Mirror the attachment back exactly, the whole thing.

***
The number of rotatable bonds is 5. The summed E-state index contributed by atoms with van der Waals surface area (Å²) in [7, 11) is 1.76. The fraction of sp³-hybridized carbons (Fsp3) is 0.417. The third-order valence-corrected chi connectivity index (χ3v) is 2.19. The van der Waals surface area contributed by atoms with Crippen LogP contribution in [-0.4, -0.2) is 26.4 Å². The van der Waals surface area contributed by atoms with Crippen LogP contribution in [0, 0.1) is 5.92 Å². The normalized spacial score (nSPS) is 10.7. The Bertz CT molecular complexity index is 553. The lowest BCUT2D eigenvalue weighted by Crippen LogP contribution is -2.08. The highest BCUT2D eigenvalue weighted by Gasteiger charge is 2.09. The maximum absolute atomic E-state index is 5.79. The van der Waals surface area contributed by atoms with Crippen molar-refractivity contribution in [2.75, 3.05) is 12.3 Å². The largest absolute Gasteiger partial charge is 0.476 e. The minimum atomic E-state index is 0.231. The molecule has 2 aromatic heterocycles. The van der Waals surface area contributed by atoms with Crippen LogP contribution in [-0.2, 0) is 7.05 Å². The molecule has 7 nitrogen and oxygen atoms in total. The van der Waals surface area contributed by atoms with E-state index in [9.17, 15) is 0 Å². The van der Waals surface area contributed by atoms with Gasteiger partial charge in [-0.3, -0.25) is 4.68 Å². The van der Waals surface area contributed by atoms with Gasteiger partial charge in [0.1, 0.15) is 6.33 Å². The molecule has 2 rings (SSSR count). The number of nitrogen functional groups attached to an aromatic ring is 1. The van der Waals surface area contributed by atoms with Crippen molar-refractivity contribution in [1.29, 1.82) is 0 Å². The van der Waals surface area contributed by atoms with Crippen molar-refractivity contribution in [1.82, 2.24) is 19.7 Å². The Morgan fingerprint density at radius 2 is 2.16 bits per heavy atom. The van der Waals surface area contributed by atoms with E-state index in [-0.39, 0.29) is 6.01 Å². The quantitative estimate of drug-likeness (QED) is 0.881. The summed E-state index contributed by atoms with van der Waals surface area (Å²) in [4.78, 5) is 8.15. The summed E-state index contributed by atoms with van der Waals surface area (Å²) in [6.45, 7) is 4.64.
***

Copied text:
The number of rotatable bonds is 5. The summed E-state index contributed by atoms with van der Waals surface area (Å²) in [7, 11) is 1.76. The fraction of sp³-hybridized carbons (Fsp3) is 0.417. The third-order valence-corrected chi connectivity index (χ3v) is 2.19. The van der Waals surface area contributed by atoms with Crippen LogP contribution in [-0.4, -0.2) is 26.4 Å². The van der Waals surface area contributed by atoms with Crippen LogP contribution in [0, 0.1) is 5.92 Å². The normalized spacial score (nSPS) is 10.7. The Bertz CT molecular complexity index is 553. The lowest BCUT2D eigenvalue weighted by Crippen LogP contribution is -2.08. The highest BCUT2D eigenvalue weighted by Gasteiger charge is 2.09. The maximum absolute atomic E-state index is 5.79. The van der Waals surface area contributed by atoms with Crippen molar-refractivity contribution in [2.75, 3.05) is 12.3 Å². The largest absolute Gasteiger partial charge is 0.476 e. The minimum atomic E-state index is 0.231. The molecule has 2 aromatic heterocycles. The van der Waals surface area contributed by atoms with Crippen LogP contribution in [-0.2, 0) is 7.05 Å². The molecule has 7 nitrogen and oxygen atoms in total. The van der Waals surface area contributed by atoms with E-state index in [9.17, 15) is 0 Å². The van der Waals surface area contributed by atoms with Gasteiger partial charge in [-0.3, -0.25) is 4.68 Å². The van der Waals surface area contributed by atoms with Gasteiger partial charge in [0.1, 0.15) is 6.33 Å². The molecule has 2 rings (SSSR count). The number of nitrogen functional groups attached to an aromatic ring is 1. The van der Waals surface area contributed by atoms with Crippen molar-refractivity contribution in [1.29, 1.82) is 0 Å². The van der Waals surface area contributed by atoms with Crippen molar-refractivity contribution in [1.82, 2.24) is 19.7 Å². The Morgan fingerprint density at radius 2 is 2.16 bits per heavy atom. The van der Waals surface area contributed by atoms with E-state index in [-0.39, 0.29) is 6.01 Å². The quantitative estimate of drug-likeness (QED) is 0.881. The summed E-state index contributed by atoms with van der Waals surface area (Å²) in [4.78, 5) is 8.15. The summed E-state index contributed by atoms with van der Waals surface area (Å²) in [6.45, 7) is 4.64.